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Eric Holder at 5: Eying #3 All-Time AG Service Mark in 2014

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With Holder currently in fifth place for attorney general service, by December only William Wirt and Janet Reno will have recorded longer tenures in U.S. history

ericholder10.jpgMany of Eric Holder's critics have been calling for his dismissal for years, but the nation's 82nd Attorney General just keeps on ticking.

Monday marked exactly five years since Holder's first day on the job, some 1,826 days ago on February 3, 2009.

Although conservatives have hoped for his resignation or firing for quite some time, Holder has politically survived thus far, and, as a result, has subsequently climbed up the ladder in all-time Attorney General service.

A Smart Politics analysis finds Holder currently claims the fifth longest tenure among the 82 individuals to hold the post of U.S. Attorney General in the nation's history and the third longest since the turn of the 20th Century.

Since his election to a second term, President Obama has experienced the usual high rate of departures from his cabinet heads: Hillary Clinton (State), Tim Geithner (Treasury), Leon Panetta (Defense), Ken Salazar (Interior), Hilda Solis (Labor), Ray LaHood (Transportation), Janet Napolitano (Homeland Security), and Steven Chu (Energy) all left in 2013.

That leaves only Holder, Tom Vilsack (Agriculture), Kathleen Sebelius (Health & Human Services), Arne Duncan (Education), Shaun Donovan (Housing & Urban Development), and Erik Shinseki (Veterans Affairs) from Obama's original team.

Holder has served 1,826 days in office through Monday, ranking #5 among AGs in history - passing Caesar Rodney for fifth place on the all-time list last December.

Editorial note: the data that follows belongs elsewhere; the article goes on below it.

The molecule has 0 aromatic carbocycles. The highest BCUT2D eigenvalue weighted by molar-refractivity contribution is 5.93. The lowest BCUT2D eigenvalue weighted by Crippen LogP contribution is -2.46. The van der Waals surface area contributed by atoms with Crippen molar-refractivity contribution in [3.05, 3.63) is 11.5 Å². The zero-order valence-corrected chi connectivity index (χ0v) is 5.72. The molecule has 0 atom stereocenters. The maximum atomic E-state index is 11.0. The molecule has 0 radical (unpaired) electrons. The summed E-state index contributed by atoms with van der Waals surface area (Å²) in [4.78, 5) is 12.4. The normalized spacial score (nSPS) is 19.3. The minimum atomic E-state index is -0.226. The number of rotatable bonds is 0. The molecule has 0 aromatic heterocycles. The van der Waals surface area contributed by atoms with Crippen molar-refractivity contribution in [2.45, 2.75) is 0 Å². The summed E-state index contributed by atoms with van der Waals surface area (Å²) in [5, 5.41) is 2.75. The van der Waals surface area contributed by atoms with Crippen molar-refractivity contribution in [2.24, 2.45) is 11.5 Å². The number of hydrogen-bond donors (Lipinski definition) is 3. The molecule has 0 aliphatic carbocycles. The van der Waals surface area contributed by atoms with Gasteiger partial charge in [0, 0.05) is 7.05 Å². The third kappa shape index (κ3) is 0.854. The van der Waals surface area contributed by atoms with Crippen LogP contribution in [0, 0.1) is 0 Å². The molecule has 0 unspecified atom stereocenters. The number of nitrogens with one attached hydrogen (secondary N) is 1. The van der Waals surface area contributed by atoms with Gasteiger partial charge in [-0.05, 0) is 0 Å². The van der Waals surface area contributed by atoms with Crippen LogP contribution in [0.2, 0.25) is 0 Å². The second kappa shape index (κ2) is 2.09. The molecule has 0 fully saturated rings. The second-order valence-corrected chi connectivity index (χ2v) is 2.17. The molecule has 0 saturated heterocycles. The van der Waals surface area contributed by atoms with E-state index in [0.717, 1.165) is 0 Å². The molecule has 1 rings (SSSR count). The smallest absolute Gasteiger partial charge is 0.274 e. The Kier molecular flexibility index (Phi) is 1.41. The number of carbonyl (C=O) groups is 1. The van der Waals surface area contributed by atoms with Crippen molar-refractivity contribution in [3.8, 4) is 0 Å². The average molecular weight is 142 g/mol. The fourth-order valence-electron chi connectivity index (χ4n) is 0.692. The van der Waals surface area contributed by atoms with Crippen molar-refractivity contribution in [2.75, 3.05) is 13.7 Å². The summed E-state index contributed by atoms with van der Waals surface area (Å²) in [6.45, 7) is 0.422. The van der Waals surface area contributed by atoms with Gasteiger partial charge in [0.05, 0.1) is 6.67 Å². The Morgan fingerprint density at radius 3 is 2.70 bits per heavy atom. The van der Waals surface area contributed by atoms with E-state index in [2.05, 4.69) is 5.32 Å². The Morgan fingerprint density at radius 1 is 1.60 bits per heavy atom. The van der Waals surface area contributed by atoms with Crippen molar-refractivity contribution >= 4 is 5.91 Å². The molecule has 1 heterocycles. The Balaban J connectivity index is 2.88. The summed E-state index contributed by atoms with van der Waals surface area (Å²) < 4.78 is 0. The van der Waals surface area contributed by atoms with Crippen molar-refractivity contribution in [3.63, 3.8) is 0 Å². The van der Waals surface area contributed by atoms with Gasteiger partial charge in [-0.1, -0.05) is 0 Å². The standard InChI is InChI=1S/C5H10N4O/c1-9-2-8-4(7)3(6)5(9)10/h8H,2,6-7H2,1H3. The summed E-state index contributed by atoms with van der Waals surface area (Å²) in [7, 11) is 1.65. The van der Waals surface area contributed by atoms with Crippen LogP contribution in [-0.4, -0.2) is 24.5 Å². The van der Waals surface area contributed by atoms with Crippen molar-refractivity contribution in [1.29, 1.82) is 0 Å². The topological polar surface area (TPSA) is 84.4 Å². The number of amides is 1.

Rodney served 4 years, 10 months, 15 days in the Thomas Jefferson and James Madison administrations (1807-1811).

The month prior, Holder moved ahead of Andrew Jackson/Martin Van Buren AG Benjamin Butler (1833-1838, 4 years, 9 months, 13 days) and Dwight Eisenhower AG Herbert Brownell (1953-1957, 4 years 9 months, 18 days).

And now Holder has #4 and #3 in sight during the coming months.

First on deck is Charles Lee, who served 5 years, 2 months, 22 days (1,910 days) under George Washington and John Adams from 1795 to 1801.

Holder is slated to pass Lee on April 29th of this year.

If Holder makes it through the spring, summer, and autumn, he will also pass up Homer Cummings in 2014.

Cummings served 5 years, 9 months, 29 days (2,130 days) during Franklin Roosevelt's first two terms and is scheduled to be leapfrogged by Holder on December 5, 2014.

If Holder does serve into the end of Obama's 8th year in office, he will end up second on the all-time list.

Holder would pass Bill Clinton AG Janet Reno on December 16, 2016. Reno was in office for 7 years, 10 months, 8 days (2,871 days).

With a record that is unlikely ever to be broken, William Wirt ranks first in days served with 4,126 (11 years, 3 months, 16 days) in the administrations of James Monroe and John Quincy Adams.